During SXSWEdu, I heard a fascinating panel with Adora Svitak and Nikhil Goyal, along with Charles Tsai and David Cutler . They were both articulate and passionate, and many participants crowded around to talk to them after their panel(not that they didn’t deserve that attention and interest). It struck me how often we treat students who present at conferences as celebrities, or like a novelty.
And yet students are the very individuals that we are at SXSW Edu (or any ed conference) to discuss, presumably. As teachers, we often resent it when administrators or the legislature makes decisions about what is best for teachers or education without including our voices. But are we, at conferences like SXSWEdu, including student voices? Not as novelties but as a central part of the wheel of attendees?
When we only have a few students doing presentations, I’ve noticed they become like celebrities with audience members crowding around them, following their tweets, etc. We do need to hear their voices and support students who are making change efforts. But is the celebrity level of attention that fair to those students as young people? Are we so eager for a new voice that we fetish-ize them?
If we as adults are excited about their work, are we giving it so much attention that we squelch what they are doing or hold them in some kind of “stasis”? How do we be mindful of them as people who are growing, and as students, just like students who might be in our own classrooms? Are we practicing an ethic of care?
That being said, it seems like one path to addressing the issue(aside from being more mindful of our own reactions as educators) is to increase the student presence at conference like SXSWEdu.
What can we do?
Zak Malamed, (founder of Student Voice) and I debated a few strategies for increasing student voice at SXSWEdu on Twitter. As a community of educators, there are things we can do to make student presence the norm, not the exception. (and this is true of other conferences as well, like ISTE).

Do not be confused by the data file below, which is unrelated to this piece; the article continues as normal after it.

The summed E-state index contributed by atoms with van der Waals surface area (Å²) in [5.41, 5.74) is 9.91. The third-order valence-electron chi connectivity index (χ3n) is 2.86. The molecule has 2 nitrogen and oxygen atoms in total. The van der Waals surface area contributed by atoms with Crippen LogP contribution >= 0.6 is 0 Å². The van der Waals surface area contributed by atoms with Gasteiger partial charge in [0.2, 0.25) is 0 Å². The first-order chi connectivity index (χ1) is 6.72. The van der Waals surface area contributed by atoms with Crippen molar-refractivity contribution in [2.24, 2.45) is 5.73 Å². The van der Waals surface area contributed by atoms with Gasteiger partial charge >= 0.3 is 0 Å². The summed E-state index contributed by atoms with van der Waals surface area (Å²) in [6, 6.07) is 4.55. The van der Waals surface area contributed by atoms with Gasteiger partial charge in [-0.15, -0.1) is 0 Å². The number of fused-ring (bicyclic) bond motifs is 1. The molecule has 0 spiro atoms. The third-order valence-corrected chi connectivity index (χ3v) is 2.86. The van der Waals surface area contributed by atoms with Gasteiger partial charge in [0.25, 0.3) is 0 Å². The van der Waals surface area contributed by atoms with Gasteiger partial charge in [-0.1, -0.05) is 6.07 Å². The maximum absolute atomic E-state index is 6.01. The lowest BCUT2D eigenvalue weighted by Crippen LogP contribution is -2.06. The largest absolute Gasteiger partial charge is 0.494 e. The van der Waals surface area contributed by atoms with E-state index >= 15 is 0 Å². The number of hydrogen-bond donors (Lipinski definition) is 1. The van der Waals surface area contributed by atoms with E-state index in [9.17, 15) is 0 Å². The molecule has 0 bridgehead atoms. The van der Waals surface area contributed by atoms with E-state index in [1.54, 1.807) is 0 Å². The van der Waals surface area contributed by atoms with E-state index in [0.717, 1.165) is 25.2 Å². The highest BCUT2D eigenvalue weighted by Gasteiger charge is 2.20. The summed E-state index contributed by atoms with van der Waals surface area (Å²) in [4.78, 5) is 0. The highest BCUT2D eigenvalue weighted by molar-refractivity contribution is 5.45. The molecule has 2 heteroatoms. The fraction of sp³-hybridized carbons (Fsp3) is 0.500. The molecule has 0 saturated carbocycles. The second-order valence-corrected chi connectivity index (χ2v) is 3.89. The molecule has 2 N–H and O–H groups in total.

–1. Reach out to the board of directors of SXSWEdu. Zak tweeted, “How about getting students on the advisory board?” Excellent idea, but I think we need multiple students, including a few from the Austin area. Having just one student who is of “celebrity status” may lead to the same elevation of status. So while even one voice would be better than none, I think it is important to be sure that a diversity of voices are present on the SXSWEdu advisory board and in sessions.
–2. As educators, propose panel sessions for SXSWEdu that include both students and teachers. We had a panel from our district three years ago that included a student as just a natural part of the panel to share feedback on our iPad implementation and having the mix of student/edtech/teacher feedback made it a richer panel.
–3. Encourage students we know to submit presentation proposals for SXSWEdu.
–4. Host a brainstorming Twitter chat session or some Google Hangouts exploring what we as attendees would like to learn from our students and what would our students like to share or contribute or learn? Maybe a #stuvoice chat or #edchat could explore these questions to help refine the sorts of sessions that would be beneficial.
–5. Because SXSWEdu specifically brings in a blend of entrepreneurs and policy makers and educators, considering how the student voice fits into that mix might be an issue the advisory board could study/contemplate.
–6. Consider adding a student “startup” camp/session for students to attend, or a LaunchEdu type of session specifically for students. Contemplate having more students invited into the Playground area, possibly.
–7. Consider how students can participate in vendor lounges or sessions as well, because their input on products can be very authentic. The Google lounge had students participating in a few sessions sharing how they were using Google Apps. While it has to be carefully constructed to honor the independent relationship of the students, it is another possible way students could be involved in subtle ways.
Just like SXSW film fosters student voice with their film contest, and SXSW music embraces voices from startups to corporate names, SXSWEdu has a significant chance to involve the most important voice in the education conversation — that of our students.